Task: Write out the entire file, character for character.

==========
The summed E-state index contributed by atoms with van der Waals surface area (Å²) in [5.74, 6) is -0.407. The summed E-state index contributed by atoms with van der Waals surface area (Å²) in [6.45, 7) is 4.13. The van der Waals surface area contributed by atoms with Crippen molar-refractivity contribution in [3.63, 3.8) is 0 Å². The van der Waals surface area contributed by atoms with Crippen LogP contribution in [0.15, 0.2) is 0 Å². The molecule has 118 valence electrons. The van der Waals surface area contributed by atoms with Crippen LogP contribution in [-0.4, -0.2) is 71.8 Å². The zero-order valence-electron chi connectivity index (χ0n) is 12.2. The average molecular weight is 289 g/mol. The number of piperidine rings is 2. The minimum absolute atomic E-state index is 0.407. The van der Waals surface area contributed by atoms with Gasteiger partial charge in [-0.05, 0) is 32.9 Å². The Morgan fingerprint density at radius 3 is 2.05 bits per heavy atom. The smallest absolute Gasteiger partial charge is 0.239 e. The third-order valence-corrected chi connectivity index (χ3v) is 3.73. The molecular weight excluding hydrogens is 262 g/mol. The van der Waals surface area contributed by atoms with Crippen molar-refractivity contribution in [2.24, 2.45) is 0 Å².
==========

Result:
The summed E-state index contributed by atoms with van der Waals surface area (Å²) in [5.74, 6) is -0.407. The summed E-state index contributed by atoms with van der Waals surface area (Å²) in [6.45, 7) is 4.13. The van der Waals surface area contributed by atoms with Crippen molar-refractivity contribution in [3.63, 3.8) is 0 Å². The van der Waals surface area contributed by atoms with Crippen LogP contribution in [0.15, 0.2) is 0 Å². The molecule has 118 valence electrons. The van der Waals surface area contributed by atoms with Crippen LogP contribution in [-0.4, -0.2) is 71.8 Å². The zero-order valence-electron chi connectivity index (χ0n) is 12.2. The average molecular weight is 289 g/mol. The number of piperidine rings is 2. The minimum absolute atomic E-state index is 0.407. The van der Waals surface area contributed by atoms with Gasteiger partial charge in [-0.05, 0) is 32.9 Å². The Morgan fingerprint density at radius 3 is 2.05 bits per heavy atom. The smallest absolute Gasteiger partial charge is 0.239 e. The third-order valence-corrected chi connectivity index (χ3v) is 3.73. The molecular weight excluding hydrogens is 262 g/mol. The van der Waals surface area contributed by atoms with Crippen molar-refractivity contribution in [2.24, 2.45) is 0 Å².